The devastating wildfires in Fort McMurray, Alberta, are a wake-up call that we all need to prepare for wildfire season in Idaho. Most communities are at risk for wildfires — burning embers can travel far and cause wildfires almost anywhere — even in large urban areas. To make sure that you and your family are prepared for whatever happens this summer, follow these tips from the American Red Cross.
Download the Red Cross Wildfire App. The free app is a great tool to have at hand — it tells you what to do before, during and after a wildfire, and sends you critical alerts when you need them. It also gives you instant access to information from local, state and federal agencies. The loaded content is available even without mobile connectivity and the app features an “I’m safe” feature that lets family and loved ones know you are OK. The app also has flashlight, strobe light and alarm, all of which can be lifesaving features during an emergency. Visit your app store for a free download or go to redcross.org/mobileapps.
Prepare an emergency kit. You should have emergency supplies ready to go in case you need to evacuate. At a minimum, your kit should include the following supplies:
▪ Water — one gallon per person, per day (three-day supply for evacuation, two-week supply for home)
▪ Food — nonperishable, easy-to-prepare items (three-day supply for evacuation, two-week supply for home)
▪ Battery-powered or hand-crank radio (NOAA Weather Radio, if possible)
▪ Extra batteries
▪ First aid kit
▪ Medications (seven-day supply) and medical items
▪ Multipurpose tool
▪ Sanitation and personal hygiene items
▪ Copies of important documents (medication list, pertinent medical information, proof of address, deed/lease to home, passports, birth certificates, insurance policies)
▪ Cellphones, chargers
▪ Family and emergency contact information
▪ Extra cash
▪ Emergency blanket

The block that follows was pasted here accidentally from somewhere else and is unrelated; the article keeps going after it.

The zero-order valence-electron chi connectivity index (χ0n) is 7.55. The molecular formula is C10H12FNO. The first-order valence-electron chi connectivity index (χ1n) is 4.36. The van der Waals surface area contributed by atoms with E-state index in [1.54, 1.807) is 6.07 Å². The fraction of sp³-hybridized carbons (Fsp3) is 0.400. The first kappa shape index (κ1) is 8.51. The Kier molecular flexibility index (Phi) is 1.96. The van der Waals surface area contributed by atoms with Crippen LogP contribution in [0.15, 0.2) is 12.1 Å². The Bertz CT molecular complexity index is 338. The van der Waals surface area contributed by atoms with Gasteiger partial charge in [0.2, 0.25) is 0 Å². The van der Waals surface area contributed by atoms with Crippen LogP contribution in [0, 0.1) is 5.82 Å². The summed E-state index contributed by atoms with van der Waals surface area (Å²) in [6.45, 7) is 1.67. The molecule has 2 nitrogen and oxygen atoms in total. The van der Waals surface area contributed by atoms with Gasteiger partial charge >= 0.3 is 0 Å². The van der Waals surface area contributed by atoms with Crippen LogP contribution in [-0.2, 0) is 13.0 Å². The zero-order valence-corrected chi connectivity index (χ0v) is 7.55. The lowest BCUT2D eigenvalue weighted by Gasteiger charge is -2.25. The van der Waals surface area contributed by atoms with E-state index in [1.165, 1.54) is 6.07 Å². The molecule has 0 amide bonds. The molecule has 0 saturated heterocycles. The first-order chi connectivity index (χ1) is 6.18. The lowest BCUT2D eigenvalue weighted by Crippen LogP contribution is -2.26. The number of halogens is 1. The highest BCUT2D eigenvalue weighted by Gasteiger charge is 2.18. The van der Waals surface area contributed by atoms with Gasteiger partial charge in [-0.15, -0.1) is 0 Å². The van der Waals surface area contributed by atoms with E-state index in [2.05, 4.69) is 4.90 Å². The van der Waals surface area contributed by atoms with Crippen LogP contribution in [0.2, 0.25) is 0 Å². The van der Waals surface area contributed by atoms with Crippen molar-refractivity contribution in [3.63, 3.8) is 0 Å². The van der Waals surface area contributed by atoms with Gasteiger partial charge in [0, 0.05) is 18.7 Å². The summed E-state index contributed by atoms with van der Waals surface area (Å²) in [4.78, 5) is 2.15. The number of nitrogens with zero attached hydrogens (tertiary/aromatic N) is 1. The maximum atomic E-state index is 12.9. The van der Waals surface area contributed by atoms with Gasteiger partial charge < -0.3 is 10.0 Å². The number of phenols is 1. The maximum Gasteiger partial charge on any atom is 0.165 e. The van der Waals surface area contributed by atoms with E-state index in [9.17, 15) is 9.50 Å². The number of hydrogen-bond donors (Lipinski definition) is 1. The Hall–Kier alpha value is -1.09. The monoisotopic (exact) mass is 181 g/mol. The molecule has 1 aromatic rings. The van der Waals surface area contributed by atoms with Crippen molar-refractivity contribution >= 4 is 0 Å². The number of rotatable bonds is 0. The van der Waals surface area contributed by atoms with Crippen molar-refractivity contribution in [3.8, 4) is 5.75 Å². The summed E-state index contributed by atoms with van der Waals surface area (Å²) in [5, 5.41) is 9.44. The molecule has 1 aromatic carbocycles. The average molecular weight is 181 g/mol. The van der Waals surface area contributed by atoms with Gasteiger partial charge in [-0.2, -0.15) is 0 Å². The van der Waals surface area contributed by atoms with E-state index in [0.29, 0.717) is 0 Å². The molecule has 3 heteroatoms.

▪ Map(s) of the area
For a complete list of items, go to http://www.redcross.org/get-help/prepare-for-emergencies/be-red-cross-ready.
Post emergency phone numbers in your home. Post the numbers by every phone in your home and enter them on your cellphones
Protect your home. Keep your gutters clean, store firewood and other combustible materials at least 30 feet from your primary dwelling, use fire-resistant materials when building decks and porches, and make sure your street number is visible from the street.
Plant responsibly. If you live in an area prone to wildfire, consider planting fire-resistant trees and shrubs instead of conifers. Keep your lawn short and watered. Consider using rock, gardens and flowerbeds as alternative landscaping.
Know your route. Familiarize yourself with at least two different evacuation routes out of your neighborhood. Practice often, and include everyone in your household.
Select a rendezvous spot. Select a place outside your neighborhood for family members to meet in case you cannot get home or need to evacuate.
Be ready to evacuate. If wildfires are reported in your area, listen to your local radio or TV stations for updated emergency information. Back your vehicle into your driveway, put your emergency kit in your car, and gather your pets in a central location so you can evacuate quickly when the order is given.
Anna Fernández-Gevaert is the regional communications director for the American Red Cross of Idaho and Montana. She can be reached at email@example.com.